Financial analysts at FSDH Research have expressed the need for the Federal Government to involve the private sector to finance the infrastructure gap in Nigeria.
Noting that it is estimated that about $100 billion must be invested annually to finance infrastructure development in Nigeria to close the deficit, the analysts stated that the weak revenue generation of the government showed that the country cannot meet the capital required through annual budgetary allocation.
The FSDH researchers noted that the FGN 2019 budget call circular published on 25 October 2018 by the Budget Office of Nigeria, indicated that the capital expenditure for 2019 is set at about N1.98 trillion, 30.92 per cent lower than the N2.87 trillion approved in the 2018 budget.
They pointed out that adjusting the proposed capital expenditure in 2019 for inflation, represented a steep decline from the 2018 figure in real terms and underscores the need for Public-Private Partnerships (PPP) to drive infrastructure development in the country.
The draft 2019-2021 Medium-Term Expenditure Framework and Fiscal Strategy Paper indicated that the country was facing medium-term fiscal challenges, especially with respect to revenue generation.
The FSDH Research group stated that one of the reasons for the weak revenue generation in the country is inadequate infrastructure, adding that adequate and functional infrastructure will have a multiplier effect on the growth of the economy and should attract investment into the non-oil sector.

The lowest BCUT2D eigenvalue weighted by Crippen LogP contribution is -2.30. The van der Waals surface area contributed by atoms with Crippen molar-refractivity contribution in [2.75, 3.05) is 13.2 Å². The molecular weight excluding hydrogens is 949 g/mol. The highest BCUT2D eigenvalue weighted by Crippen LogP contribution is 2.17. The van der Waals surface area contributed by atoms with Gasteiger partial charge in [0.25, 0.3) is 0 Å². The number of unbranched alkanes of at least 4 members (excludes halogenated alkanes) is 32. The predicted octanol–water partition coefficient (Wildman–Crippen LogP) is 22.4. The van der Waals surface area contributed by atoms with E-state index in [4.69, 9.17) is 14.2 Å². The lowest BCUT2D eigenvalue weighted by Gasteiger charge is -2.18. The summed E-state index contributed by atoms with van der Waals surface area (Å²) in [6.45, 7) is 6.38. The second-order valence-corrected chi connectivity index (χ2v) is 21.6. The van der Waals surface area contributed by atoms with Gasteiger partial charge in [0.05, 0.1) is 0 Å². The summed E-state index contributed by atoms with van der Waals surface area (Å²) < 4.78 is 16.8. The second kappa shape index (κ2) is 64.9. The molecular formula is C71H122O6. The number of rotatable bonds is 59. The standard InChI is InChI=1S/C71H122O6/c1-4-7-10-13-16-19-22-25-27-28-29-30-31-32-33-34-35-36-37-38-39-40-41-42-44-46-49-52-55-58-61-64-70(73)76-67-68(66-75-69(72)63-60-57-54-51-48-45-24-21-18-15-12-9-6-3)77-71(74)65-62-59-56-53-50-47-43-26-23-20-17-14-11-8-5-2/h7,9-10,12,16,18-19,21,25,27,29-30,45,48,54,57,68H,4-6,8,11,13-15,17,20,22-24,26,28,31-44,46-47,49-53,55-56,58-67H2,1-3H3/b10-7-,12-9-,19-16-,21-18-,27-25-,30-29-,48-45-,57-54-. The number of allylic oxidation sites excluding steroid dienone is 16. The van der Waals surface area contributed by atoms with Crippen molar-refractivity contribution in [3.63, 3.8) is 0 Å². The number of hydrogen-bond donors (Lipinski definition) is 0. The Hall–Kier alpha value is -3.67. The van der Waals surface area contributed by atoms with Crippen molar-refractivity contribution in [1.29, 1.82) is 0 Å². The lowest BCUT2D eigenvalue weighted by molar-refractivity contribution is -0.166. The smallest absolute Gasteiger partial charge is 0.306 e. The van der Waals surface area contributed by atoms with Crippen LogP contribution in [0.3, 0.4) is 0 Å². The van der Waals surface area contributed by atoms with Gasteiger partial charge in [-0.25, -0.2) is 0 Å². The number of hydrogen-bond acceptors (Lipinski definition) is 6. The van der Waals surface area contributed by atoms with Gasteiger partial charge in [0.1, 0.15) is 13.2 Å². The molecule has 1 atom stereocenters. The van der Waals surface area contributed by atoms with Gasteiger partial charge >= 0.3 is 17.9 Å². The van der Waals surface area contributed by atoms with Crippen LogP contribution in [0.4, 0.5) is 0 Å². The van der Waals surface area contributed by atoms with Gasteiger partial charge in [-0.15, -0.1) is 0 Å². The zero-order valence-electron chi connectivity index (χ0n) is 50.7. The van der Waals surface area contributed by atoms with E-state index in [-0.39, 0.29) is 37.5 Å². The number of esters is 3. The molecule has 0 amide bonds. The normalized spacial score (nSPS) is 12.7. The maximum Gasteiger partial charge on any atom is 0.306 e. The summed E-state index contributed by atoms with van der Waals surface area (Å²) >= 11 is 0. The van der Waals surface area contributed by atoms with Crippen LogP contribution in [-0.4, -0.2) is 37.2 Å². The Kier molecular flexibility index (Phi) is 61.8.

FSDH researchers were of the view that infrastructure development is critical for a sustainable growth of the Nigerian economy given the Federal Government’s revenue constraints, partnership arrangements with the private sector is a cost-effective funding model for infrastructure development in the country.
Commenting on the International Monetary Policy short term forecast on Nigerian economy, the research group said the report was unimpressive.
They, however, said that the uninspiring forecast stresses the need for Nigeria economic managers to implement additional growth-enhancing policies that would lift more Nigerians out of poverty.
The IMF released the forecast in its October edition of the World Economic Database, which accompanied its World Economic Outlook (WEO) titled ‘Challenges to Steady Growth’
The IMF predicts that the Nigerian population will grow faster than the growth in the real Gross Domestic Product (GDP) over the next five years. This means that expansion in Nigeria’s economy may not be enough to improve the standard of living of her citizens.
Nigeria’s inflation rate forecast by the IMF shows that there is no hope of single digit inflation rate before 2023. The double-digit inflation rate may make the yields on fixed income securities remain high in Nigeria and thus increase the finance cost for private sector operators.
FSDH Research group stated that the Nigerian economy had the potential to perform better than the IMF’s forecast.
However, for this to materialise, they advised that coordinated policies are urgently required to achieve strong and inclusive growth in security of lives and property, infrastructure, rule of law and diversification of the revenue and productive base of the economy areas.